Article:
According to Glashütte Original, such vivid dial colors first showed up in the brand's "Spezimatic" watches originally from the 1960s. The names of each of these Sixties Iconic Square watches is directly related to the dial color and include the Glashütte Original Sixties Iconic Square Forest (green), Sixties Iconic Square Ocean (blue) Sixties Iconic Square Graphite (gray with an imprint effect), Sixties Iconic Square Tangerine (orange), and Sixties Iconic Square Fire (red). After spending some time with these fun colors and cool watches I certainly have some favorites - though it would be hard to choose just one. I think my top picks are the red, green, and blue dials.

Glashütte Original Sixties Iconic Square Watches With '1960s Original Dial Colors' Hands-On Hands-On

Glashütte Original Sixties Iconic Square Watches With '1960s Original Dial Colors' Hands-On Hands-On

Glashütte Original Sixties Iconic Square Watches With '1960s Original Dial Colors' Hands-On Hands-On

A technique known as dégradé is used for each of these Glashütte Original Sixties Iconic Square dials as they have a gradient effect for the colors. A manual process of applying a series of lacquer coats is used over a base galvanic coating. The dials are then oven baked to burn in the colors. The hour markers are each cut into the dial - it's a cool effect. According to Glashütte Original, each of the dials is thus slightly unique given how they are manufactured, and of course, each is meticulously made using hand-craftsmanship.

Grasping the effort required for the artistry is a necessary element in understanding the value proposition in watches such as these. Such dials are not simply cranked out mechanically using automated techniques, but rather require skill, trial and error, and lots of patience. A close inspection of the dials reveals the organic nature of each dial, complete with personality-lending imperfections and nuances. More so, as a proud German tool they are all legible with a good ability to see the flat-polished hands and hour markers. No really serious German art watch is a decorative item before it is a functionality timepiece.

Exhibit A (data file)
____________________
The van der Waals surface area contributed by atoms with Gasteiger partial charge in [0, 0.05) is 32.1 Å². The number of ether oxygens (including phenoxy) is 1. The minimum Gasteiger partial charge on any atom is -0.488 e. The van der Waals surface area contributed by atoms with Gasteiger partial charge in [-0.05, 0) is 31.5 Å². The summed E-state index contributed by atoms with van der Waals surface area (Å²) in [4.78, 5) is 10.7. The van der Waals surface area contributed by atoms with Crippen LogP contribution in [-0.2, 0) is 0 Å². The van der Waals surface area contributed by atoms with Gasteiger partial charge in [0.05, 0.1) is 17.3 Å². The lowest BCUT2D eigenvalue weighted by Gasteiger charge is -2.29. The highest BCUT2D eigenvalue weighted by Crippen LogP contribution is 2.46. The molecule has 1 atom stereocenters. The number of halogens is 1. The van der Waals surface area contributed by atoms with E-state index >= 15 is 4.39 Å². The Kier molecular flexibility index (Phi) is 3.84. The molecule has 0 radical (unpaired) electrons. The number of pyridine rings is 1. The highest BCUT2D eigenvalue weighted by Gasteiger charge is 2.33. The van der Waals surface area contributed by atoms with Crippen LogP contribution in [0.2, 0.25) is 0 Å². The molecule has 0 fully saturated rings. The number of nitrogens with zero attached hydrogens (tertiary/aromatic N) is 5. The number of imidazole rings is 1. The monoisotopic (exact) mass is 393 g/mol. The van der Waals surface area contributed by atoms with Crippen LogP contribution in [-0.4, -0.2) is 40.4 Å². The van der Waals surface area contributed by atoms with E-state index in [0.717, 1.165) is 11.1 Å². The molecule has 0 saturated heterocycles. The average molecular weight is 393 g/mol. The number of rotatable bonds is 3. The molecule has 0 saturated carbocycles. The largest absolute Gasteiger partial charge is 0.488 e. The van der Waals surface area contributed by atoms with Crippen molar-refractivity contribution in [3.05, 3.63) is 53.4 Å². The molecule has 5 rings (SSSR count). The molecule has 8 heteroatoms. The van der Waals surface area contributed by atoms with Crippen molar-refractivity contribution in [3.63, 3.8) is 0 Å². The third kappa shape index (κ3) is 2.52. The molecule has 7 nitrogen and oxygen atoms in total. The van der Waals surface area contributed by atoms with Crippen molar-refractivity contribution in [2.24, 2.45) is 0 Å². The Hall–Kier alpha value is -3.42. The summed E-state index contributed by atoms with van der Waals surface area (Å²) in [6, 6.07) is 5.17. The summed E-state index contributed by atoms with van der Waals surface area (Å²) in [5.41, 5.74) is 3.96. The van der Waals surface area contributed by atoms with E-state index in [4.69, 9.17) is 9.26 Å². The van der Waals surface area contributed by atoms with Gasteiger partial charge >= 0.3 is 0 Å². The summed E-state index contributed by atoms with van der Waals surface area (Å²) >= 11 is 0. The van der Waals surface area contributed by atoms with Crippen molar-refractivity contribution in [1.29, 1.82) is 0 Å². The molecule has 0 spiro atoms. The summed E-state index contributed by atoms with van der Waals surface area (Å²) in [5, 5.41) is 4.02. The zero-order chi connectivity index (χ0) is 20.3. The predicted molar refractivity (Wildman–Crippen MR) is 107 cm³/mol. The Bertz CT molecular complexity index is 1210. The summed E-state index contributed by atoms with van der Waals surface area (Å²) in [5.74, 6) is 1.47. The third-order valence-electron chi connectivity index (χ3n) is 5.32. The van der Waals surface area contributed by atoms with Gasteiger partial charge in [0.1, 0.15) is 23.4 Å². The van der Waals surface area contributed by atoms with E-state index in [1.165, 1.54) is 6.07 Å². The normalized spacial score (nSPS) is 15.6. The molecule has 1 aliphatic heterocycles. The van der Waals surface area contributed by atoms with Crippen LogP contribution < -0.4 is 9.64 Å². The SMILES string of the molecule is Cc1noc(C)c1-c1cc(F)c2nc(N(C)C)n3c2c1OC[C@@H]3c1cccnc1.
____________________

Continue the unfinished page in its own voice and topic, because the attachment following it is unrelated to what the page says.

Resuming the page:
Glashütte Original Sixties Iconic Square Watches With '1960s Original Dial Colors' Hands-On Hands-On

Glashütte Original Sixties Iconic Square Watches With '1960s Original Dial Colors' Hands-On Hands-On

Glashütte Original Sixties Iconic Square Watches With '1960s Original Dial Colors' Hands-On Hands-On

This year, in 2017, Glashütte Original celebrates 11 years of owning their dial maker that is located across the country in Pforzheim, but according to the brand has been working with suppliers in the region for many decades. Glashütte as a region is known for watch movement production, while Pforzheim - traditionally a jewelry making center - is where dials, cases, and bracelets are typically manufactured. It's nice to know this in order to appreciate who these various skills combine together into a cohesively German product combining effort from different parts of the country.

Glashütte Original Sixties Iconic Square Watches With '1960s Original Dial Colors' Hands-On Hands-On

Glashütte Original Sixties Iconic Square Watches With '1960s Original Dial Colors' Hands-On Hands-On

Each of the Glashütte Original Sixties Iconic Square watches comes in a polished cushion-style square case produced from steel. Size on the wrist is 41.35mm wide by 41.35mm tall. It feels large, but is very comfortable. While thoroughly modern, it is a very specific and well-rendered emulation of a vintage style case construction. With that said the materials and finishings are far superior to any actual vintage Glashütte Original watch I've personally seen.

Glashütte Original Sixties Iconic Square Watches With '1960s Original Dial Colors' Hands-On Hands-On

Glashütte Original Sixties Iconic Square Watches With '1960s Original Dial Colors' Hands-On Hands-On